I knew a man named Jose, probably fifteen or twenty years older than me, married with kids, who was the asst mgr at the Waldenbooks I worked at when I took a year off from college to waste time. This was in 1986. I met him the first day I nervously worked there, discerned he had a sense of humor as he bantered with Jack, the evening guy and young man in a hurry. I described my first day to my parents and mentioned Jose. "Does he say 'no way'" my Dad asked. "No, but he says that's right," I replied, and "that's right" was (may still be) Jose's trademark, wehat he'd say in agreement, with humor, with laughter, sometimes stressing the vowels "Thaaat's riiiight!"
I learned from Jose to make the best of the situation, or I learned to say it, not necessarily to do it. Waldenbooks of course pushed their bestsellers, the Danielle Steels, Jackie Collins, Robert Schullers. (More on that later, maybe.) Jose loved to make "dumps" (book displays), and he would go to highbrow bookstores such as Wordsworth, Harvard Book Store, Penguin Books (all around Harvard Square in Cambridge, ) see what titles they displayed them, order them for our store in Lexington, MA and put them up front. They sold, he said.
Jose took an interest in me early on, when he saw me with a copy of Ibsen's plays. "did you read the Enemy of the People.," he asked me. I hadn't but later we talked about that, along with Ghosts and A Doll's House. Jose was very much in tune with the times and current events. "Did you watch Nightline last night?" he would inquire. I never did, but he would tell me about it. "It was very interesting," he would say, and that would lead to a description of something that was in fact very interesting, like Desmond Tutu not being given the last word against his apartheid opponent. He was attuned to popular culture and its absurdities, in fact I did not get a lot of his references. We discussed the Philipine uprising in detail (on one of the Waldenbooks displays he wrote next to a woman enjoying an island vacation "Imelda and her shoes",) and such events as Marcos trying to claim presidency in exile, or Tolentino trying to claim right of succession (I said that he had gone to the Alexander Haig school of diplomacy; "I'm in charge here!")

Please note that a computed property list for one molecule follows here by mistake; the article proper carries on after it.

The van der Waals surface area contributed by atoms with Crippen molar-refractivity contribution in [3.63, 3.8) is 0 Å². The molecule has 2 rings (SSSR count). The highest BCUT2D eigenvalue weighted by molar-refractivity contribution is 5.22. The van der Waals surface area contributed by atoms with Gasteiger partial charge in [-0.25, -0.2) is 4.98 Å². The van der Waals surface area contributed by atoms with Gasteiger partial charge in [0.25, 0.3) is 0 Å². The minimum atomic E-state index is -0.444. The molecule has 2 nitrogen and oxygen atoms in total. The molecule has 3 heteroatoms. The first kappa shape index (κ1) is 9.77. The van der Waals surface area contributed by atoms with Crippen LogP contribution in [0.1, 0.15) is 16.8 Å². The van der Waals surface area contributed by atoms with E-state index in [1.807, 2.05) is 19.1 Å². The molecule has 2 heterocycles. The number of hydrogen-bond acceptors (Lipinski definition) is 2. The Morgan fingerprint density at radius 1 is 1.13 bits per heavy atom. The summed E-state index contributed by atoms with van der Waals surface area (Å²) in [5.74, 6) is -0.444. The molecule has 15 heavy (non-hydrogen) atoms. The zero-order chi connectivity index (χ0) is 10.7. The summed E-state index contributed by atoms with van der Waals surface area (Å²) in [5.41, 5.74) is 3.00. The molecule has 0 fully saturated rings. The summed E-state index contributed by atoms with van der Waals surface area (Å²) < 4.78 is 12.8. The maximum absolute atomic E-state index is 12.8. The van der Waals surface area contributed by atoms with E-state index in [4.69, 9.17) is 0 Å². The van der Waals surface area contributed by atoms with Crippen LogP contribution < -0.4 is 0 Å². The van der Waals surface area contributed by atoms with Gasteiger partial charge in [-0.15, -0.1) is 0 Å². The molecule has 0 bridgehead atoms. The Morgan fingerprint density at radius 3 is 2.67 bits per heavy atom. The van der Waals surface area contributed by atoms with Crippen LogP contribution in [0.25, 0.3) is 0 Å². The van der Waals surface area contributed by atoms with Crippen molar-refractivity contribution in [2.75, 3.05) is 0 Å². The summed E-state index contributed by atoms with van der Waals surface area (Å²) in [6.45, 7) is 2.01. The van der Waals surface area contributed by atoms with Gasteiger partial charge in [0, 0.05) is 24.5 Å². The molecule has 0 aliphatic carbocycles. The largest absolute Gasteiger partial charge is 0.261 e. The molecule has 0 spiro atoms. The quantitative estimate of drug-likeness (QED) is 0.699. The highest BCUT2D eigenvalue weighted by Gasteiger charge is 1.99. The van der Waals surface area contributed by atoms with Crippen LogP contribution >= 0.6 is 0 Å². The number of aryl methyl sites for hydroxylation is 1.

He would tease me about my left-wing politics. Once I came in and apologized for being late. "It's OK," he said darkly. "[then CIA director] Casey called to say you'd be on your way." Another time he looked at me in disgust and said "You - You're to the left of everything."
Jose talked about his time in Sweden as a student and how the prime minister, Olof Palme, came and talked to the students and asked essentially, "Just what is your beef with with the government." (Contrast that with Rocky giving the kids the finger at Attica. ;) ) Jose's thinking was that if you treated people with consideration and respect they would do well. I mostly did, but I clowned around with Jose and others, showed up late, and defaced discount labels, writing "if we [Waldenbooks] have it, you have to buy it." I was a know-nothing 21-year-old who thought he knew everything, and at the same time I knew I was learning from Jose.
Jose lent me two books on St Francis and liberation theology. I didn't read them until many years later, and then I went back to the bookstore and said you may not remember me, but here are your books, they were great. "I knew they were in a good place," he said to me, and we talked happily about finally having a Democrat in the White House (Clinton).
The last time I saw Jose was in the HMV record store in Harvard Square which closed sometime around the millennium. I don't know if he was able to do much there and they probably decreased his inventory. But he is a positive person with a great sense of humor and doesn't take himself too seriously (a lesson I could've learned from him then and maybe saved myself a lot of grief, oh well.)
Are you out there, Jose?
I salute you.